Food high in vitamin K may benefit people with blood clots

Food high in vitamin K may benefit people with blood clots

In a new study, researchers found that food rich in vitamin K may benefit people who have blood clots and take the anticoagulant drug warfarin.

They found that patients on warfarin actually benefit from increasing their vitamin K intake, as long as they keep their intake levels consistent.

The research was conducted by a team from Université de Montréal.

Warfarin is widely used to prevent dangerous blood clots that cause heart attacks and strokes.

The drug’s dosage must be carefully calibrated to balance the risk of clots against the risk of uncontrolled bleeding.

Because warfarin counteracts the activity of vitamin K in the blood, large swings in vitamin K intake can disrupt this balance.

But the recommendation to keep daily vitamin K intakes consistent often translates into patients limiting vitamin K intake.

Many patients using warfarin are told to limit foods rich in vitamin K, such as green vegetables.

In the new study, the team found that patients would be better advised to increase the amount of vitamin K in their diet.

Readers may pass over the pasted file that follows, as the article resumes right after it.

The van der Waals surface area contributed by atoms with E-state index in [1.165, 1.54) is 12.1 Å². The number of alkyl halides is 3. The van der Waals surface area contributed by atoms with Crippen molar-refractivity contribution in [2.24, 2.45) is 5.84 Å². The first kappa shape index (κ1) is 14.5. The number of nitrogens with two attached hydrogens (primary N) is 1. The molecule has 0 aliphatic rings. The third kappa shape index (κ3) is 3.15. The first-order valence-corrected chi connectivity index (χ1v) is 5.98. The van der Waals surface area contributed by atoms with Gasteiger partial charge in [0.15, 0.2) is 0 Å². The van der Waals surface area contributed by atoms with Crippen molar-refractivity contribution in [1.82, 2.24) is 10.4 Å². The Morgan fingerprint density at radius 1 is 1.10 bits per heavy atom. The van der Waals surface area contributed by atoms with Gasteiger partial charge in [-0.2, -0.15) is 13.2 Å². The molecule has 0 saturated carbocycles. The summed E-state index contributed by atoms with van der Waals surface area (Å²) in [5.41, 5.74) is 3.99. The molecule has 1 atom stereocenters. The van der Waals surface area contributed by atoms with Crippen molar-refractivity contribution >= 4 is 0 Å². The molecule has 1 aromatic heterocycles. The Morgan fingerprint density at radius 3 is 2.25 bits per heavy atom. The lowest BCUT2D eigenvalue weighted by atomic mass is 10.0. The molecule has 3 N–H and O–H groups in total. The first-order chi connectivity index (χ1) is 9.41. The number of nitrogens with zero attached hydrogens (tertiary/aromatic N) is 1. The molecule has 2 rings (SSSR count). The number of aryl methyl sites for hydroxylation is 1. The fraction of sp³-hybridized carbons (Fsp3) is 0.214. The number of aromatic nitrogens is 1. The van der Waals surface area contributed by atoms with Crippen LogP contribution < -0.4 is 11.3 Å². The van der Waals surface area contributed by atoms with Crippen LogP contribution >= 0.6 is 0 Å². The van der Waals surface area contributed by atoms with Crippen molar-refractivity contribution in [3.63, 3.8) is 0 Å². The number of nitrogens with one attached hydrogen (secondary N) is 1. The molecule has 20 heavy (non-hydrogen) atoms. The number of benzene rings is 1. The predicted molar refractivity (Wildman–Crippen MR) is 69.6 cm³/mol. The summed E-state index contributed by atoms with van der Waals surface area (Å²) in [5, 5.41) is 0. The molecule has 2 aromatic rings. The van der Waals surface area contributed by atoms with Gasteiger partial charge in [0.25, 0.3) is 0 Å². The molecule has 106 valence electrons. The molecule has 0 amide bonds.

They tested 46 patients who took warfarin to prevent blood clots.

Half attended dietary counseling sessions and cooking lessons that provided general nutrition information, while half attended counseling sessions and cooking lessons focused on increasing intake of green vegetables and vitamin-K rich oils and herbs.

After six months, 50% of those counseled to increase their vitamin K intake was maintaining stable anticoagulation levels, compared with just 20% of those who received general nutritional counseling.

The results show that patients taking warfarin would benefit from consuming foods that provide a minimum of 90 micrograms of vitamin K per day for women and 120 micrograms per day for men.

The team says given the direct interaction between dietary vitamin K and the action of the drug, it is important to have higher daily vitamin K intake as consistent as possible.

The lead author of the study is Guylaine Ferland, professor of nutrition at Université de Montréal.

The study was presented at Nutrition 2019, the American Society for Nutrition annual meeting.

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